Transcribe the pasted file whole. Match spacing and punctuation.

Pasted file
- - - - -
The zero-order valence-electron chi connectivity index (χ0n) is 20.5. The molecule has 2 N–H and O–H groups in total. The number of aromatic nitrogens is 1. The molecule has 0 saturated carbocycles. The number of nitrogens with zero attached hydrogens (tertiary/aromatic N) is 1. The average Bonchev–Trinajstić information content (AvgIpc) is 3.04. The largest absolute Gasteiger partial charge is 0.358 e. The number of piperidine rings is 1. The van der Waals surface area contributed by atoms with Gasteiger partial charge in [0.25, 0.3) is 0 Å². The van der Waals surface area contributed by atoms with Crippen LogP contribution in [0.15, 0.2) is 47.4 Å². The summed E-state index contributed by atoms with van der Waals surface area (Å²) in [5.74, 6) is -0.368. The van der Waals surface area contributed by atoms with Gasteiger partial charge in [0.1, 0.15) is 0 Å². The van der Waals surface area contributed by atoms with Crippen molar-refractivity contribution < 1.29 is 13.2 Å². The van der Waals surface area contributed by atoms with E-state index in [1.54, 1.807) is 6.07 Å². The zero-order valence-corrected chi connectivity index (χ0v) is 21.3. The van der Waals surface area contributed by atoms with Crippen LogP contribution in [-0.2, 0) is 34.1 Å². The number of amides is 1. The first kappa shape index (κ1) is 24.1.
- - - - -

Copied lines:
The zero-order valence-electron chi connectivity index (χ0n) is 20.5. The molecule has 2 N–H and O–H groups in total. The number of aromatic nitrogens is 1. The molecule has 0 saturated carbocycles. The number of nitrogens with zero attached hydrogens (tertiary/aromatic N) is 1. The average Bonchev–Trinajstić information content (AvgIpc) is 3.04. The largest absolute Gasteiger partial charge is 0.358 e. The number of piperidine rings is 1. The van der Waals surface area contributed by atoms with Gasteiger partial charge in [0.25, 0.3) is 0 Å². The van der Waals surface area contributed by atoms with Crippen LogP contribution in [0.15, 0.2) is 47.4 Å². The summed E-state index contributed by atoms with van der Waals surface area (Å²) in [5.74, 6) is -0.368. The van der Waals surface area contributed by atoms with Gasteiger partial charge in [0.1, 0.15) is 0 Å². The van der Waals surface area contributed by atoms with Crippen molar-refractivity contribution < 1.29 is 13.2 Å². The van der Waals surface area contributed by atoms with E-state index in [1.54, 1.807) is 6.07 Å². The zero-order valence-corrected chi connectivity index (χ0v) is 21.3. The van der Waals surface area contributed by atoms with Crippen LogP contribution in [-0.2, 0) is 34.1 Å². The number of amides is 1. The first kappa shape index (κ1) is 24.1.